IKEA, the world’s biggest furniture retailer, pledged on Thursday to spend 1 billion euros ($1.13 billion) on renewable energy and ways to help poor nations cope with climate change, in a new sign of companies upstaging governments on the issue. The investments will be “win, win, win. It’s good for customers, good for the climate and good for IKEA too”, Chief Executive Peter Agnefjall told Reuters in an interview.
Continuing the state’s efforts to reduce greenhouse gas emissions and combat climate change, California lawmakers approved expansive legislation Wednesday that will require ambitious new renewable energy and pollution standards over the coming decades. In the Senate, the effort was led by President Pro Tem Kevin de León and fellow Democrats, who touted the economic benefits of building a green economy.
“We are pleased that the policy framework that existed before the legislative session, which is helping us to advance our clean energy goals in the state, is largely intact,” said John Hall, Texas director of clean energy for the Environmental Defense Fund. Still, the mood was mixed among Hall and other environmental advocates. Cyrus Reed, conservation director at the Sierra Club’s Lone Star Chapter, said he was “extremely disheartened and disappointed” by two energy bills that made it through.
The Senate Appropriations Subcommittee on Energy and Water Development, chaired by Sen. Lamar Alexander (R-TN), passed the spending bill including the wind energy research cuts on May 21, just before Congress left town for a recess from which it returned today. The full House approved its own version of the bill earlier in May on a 240-177 vote. The White House has threatened a veto unless the bill is changed later in the appropriations process, which reportedly is far from over. Research at the U.S. Department of Energy (DOE) has helped advance technologies and drive down the cost of wind power and other renewables, said AWEA CEO Tom Kiernan, but such R&D would be cut by about $70 million in the Senate version of the appropriations bill.
Berkshire Hathaway Energy today is poised to make another bid on Capitol Hill to scrap federal requirements for utilities to buy power from small solar generators and cogeneration units. Jonathan Weisgall, Berkshire Hathaway Energy’s vice president for legislative and regulatory affairs, is slated to make the pitch before the House Energy and Commerce Subcommittee on Energy and Power, according to his prepared testimony.
The CEOs of six of the largest energy companies worldwide want national governments to put a price tag on greenhouse gas emissions. In a letter addressed to Christiana Figueres, executive secretary of the U.N. Framework Convention on Climate Change, the authors call upon the United Nations and countries to “open a direct dialogue” on climate change and carbon pricing, “including at the UNFCCC negotiations in Paris and beyond.” The authors — the CEOs of European oil and gas companies BG Group PLC, BP PLC, Eni SpA, Royal Dutch Shell PLC, Statoil and Total SA — want the international community to create national and regional carbon pricing mechanisms and a global network that could “eventually connect national systems.”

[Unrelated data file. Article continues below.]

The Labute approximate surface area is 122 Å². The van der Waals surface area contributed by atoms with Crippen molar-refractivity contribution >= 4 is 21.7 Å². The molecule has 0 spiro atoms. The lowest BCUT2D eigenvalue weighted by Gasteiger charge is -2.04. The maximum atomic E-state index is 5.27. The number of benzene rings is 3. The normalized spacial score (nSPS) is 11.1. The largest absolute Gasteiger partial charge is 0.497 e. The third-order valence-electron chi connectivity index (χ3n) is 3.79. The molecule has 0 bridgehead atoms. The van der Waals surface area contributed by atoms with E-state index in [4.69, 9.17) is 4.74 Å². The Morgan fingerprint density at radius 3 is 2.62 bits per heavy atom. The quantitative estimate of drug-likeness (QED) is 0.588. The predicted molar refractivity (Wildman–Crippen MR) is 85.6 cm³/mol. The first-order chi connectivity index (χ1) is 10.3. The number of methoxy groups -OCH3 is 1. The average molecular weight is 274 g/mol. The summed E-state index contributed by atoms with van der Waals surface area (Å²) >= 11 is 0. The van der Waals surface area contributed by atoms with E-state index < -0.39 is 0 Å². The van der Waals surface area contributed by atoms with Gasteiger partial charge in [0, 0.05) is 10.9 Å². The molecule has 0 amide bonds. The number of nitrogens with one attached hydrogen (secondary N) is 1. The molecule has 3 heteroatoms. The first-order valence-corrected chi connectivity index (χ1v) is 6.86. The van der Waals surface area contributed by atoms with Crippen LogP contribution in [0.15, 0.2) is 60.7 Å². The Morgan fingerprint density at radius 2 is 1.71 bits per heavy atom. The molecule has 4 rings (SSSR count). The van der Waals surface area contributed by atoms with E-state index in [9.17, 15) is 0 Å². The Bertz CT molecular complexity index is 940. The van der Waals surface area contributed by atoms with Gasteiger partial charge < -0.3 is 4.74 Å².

Renewable energy — once a niche industry — has the potential to transform the world economy while simultaneously mitigating carbon emissions, according to panelists speaking at an event yesterday on the emergence of renewable energy as an important component of U.S. energy policy at the Atlantic Council. “The business case for renewables is here; it’s not a grant charity enterprise anymore,” said Adnan Amin, director-general of the International Renewable Energy Agency (IRENA), an intergovernmental organization that supports countries in their transition to a sustainable energy future. “It’s a growth agenda.”
A new poll from the National Surveys on Energy and Environment shows broad — but conditional — support for state-level renewable portfolio standards. Nearly three-quarters of poll respondents back the idea of states requiring a set percentage of electricity to be produced by renewable sources like wind and solar. That support decreases, however, the more the price goes up. While 58 percent of respondents told pollsters they’d still back an RPS that increased annual electricity prices $25, support dropped to 45 percent when the hypothetical price tag hit $50. And the vast majority of those surveyed have no idea whether or not their state even has an RPS on its books.
Wind generated more than 20 percent of electricity in three states last year and California became the first to draw 5 percent of its power from utility-scale solar last year, according to a survey from research firm Clean Edge Inc. Wind produced almost 30 percent of Iowa’s electricity, a total of 16,300 megawatt-hours; 25 percent of South Dakota’s power; and 22 percent of Kansas’ in 2014, according to the index, which ranks states and cities based on a wide range of indicators.
The New York State Energy Research and Development Authority (NYSERDA) announced submission of its proposal for new and improved strategies to support large scale renewables such as solar, wind, and other clean technologies. These strategies would build upon New York’s clean power legacy, which began in the 1950s with major public investments in hydroelectric dams that continue to provide low-cost, zero-emissions electricity for New Yorkers to this day.